Since the last recession and the crash of the housing market, many have taken to blaming millennials for its sluggish recovery. The up-and-coming generation of new homebuyers, after all, has been historically key in the reinvigorating of real estate markets across the country. First-time homebuyers have always been a crucial piece of the puzzle.
Millennials, however, were breaking the pattern—and, in the eyes of many, causing the market to drag. Whether millennials were saddled with too much student debt to save up for a down payment on a home or simply found themselves preferring to rent, the slow buying pace certainly didn’t help market recovery.
Real estate professionals seem to enjoy speculating when millennials will start buying: and as much as we take these predictions with a grain of salt, 2016 just might be the year. The Seattle Times predicts that a third of this years’ homebuyers will be millennials, a modest estimate compared to some, but a definite improvement. The Tennessean reports some realtors have clients that are mostly millennials—upwards of 60%. So given not just these predictions, but mounting evidence to support them, why now? And why not more?
Why Are Millennials Finally Starting to Buy Homes?
After so long renting or staying with mom and dad, what’s finally prompted millennials to start buying again?
While not immediately a draw to buy a home, rising prices are seen by some millennials as a good thing. Not only are they indicators of renewed growth and healthier markets—remember, this demographic was coming-of-age when the real estate bubble burst and home prices bottomed out—but some millennials are jumping on the chance to buy now, before prices exceed their grasp, particularly in hot markets that tend to attract millennials for job opportunities.
The Chance for Appreciation
Rising prices, particularly in up-and-coming neighborhoods, are also giving millennials hopes that their homes will appreciate in value. It’s always an attractive notion to have something worth more than what you bought for, and increases their hopes for selling later and moving up on the real estate food chain.
More Millennials Are Older
It should be noted that most of the millennial homebuyers expected to jump into the housing market are not necessarily all millennials. Most skew on the older end of the spectrum: those who’ve had more time to build up their finances, or, by fortune, transcended the money woes that have hindered the rest of their peers. As a good many years have passed since the recession began, millennials may just be finding their foothold—just a little slower than everyone would’ve liked, millennials included.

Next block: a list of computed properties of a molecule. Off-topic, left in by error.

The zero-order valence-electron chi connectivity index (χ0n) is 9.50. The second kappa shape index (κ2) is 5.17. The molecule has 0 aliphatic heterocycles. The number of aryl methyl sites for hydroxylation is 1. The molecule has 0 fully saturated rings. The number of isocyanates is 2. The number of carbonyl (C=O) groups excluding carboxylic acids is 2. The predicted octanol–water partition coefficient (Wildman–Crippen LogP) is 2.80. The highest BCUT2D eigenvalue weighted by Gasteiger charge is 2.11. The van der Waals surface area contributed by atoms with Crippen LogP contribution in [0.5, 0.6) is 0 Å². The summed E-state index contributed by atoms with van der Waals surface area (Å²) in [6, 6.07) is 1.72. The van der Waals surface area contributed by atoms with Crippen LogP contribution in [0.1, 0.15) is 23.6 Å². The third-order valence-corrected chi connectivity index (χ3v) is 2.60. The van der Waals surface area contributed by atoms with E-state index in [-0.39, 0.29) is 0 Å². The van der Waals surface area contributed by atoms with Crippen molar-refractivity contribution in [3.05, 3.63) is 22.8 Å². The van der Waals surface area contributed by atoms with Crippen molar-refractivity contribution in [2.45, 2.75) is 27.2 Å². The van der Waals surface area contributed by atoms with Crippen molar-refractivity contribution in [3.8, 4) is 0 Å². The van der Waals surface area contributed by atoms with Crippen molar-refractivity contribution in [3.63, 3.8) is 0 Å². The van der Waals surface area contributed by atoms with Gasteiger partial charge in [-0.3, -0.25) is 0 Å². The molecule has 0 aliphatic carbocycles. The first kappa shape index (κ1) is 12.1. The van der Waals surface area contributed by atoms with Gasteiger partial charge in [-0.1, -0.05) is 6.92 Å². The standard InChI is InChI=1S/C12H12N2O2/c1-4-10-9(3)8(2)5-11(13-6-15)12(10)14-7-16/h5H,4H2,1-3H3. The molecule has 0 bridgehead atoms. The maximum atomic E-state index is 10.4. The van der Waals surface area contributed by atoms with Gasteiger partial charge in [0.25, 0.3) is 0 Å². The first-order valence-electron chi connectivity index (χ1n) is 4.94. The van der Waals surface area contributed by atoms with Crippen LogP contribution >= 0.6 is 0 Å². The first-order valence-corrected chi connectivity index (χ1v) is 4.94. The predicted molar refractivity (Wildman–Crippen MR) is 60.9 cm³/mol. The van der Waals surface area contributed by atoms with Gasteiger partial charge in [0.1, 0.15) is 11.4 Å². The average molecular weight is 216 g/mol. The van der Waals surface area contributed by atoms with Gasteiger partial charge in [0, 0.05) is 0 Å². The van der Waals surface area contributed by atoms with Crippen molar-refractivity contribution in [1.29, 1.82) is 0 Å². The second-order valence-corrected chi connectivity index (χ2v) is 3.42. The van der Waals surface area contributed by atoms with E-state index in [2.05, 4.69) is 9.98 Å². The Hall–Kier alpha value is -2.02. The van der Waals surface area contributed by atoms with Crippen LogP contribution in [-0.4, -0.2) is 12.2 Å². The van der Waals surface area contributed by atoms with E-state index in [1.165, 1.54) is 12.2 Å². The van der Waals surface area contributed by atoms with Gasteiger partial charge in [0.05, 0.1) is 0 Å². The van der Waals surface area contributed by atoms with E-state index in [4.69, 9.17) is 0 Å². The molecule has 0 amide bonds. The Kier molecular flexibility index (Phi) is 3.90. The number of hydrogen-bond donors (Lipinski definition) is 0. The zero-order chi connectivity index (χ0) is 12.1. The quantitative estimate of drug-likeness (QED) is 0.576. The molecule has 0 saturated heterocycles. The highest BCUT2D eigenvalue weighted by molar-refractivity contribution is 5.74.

What’s Still Holding Millennials Back?
Of course, not all markets have prices that are still within the grasp of millennials: even for starter-homes. In hot real estate markets, prices can easily balloon out of control thanks to high demand and a squeezed supply. The first people to get pushed out? Millennials who don’t have the resources to bid competitively.
Inability to Save
Wage stagnation is growing problem nationwide. Combined with the burden of more student debt than ever and increasingly unaffordable rent prices, millennials are now, perhaps more than ever, short on extra income.
When millennials can’t even afford their essentials, their ability to save is just about nonexistent. Hence, only affluent or older millennials are really having the chance to buy right not, even if there is an increase in millennial homebuyers this year.
Naturally, there are plenty of millennials who aren’t just unable to buy a home...they’re not sure they want to. As witnesses of the devastating effects of the recession on homeowners, not all millennials have regained their trust in the housing market. While sentiments towards homeownership are generally up, it doesn’t mean that the fear and stigma surrounding foreclosure and underwater mortgages have disappeared.
Combined with an already heavy debt burden, many millennials have trouble stomaching the idea of taking out a mortgage, even during as things are looking up.
No matter how the patterns of millennial home buying falls this year, real estate investors, for our part, need not fear that rental demand will crash and burn. Renting, though often a necessity for many, is also increasingly a personal choice—regardless of home buying ability.
Do you think millennials are staged for a home buying comeback this year? Share your thoughts in the comments.
Memphis has been included in the top spot for best cities for millennials to live, work, and play, while Houston and Dallas both attract millennial graduates with job opportunities. You can invest in this hot, up-and-coming markets right now!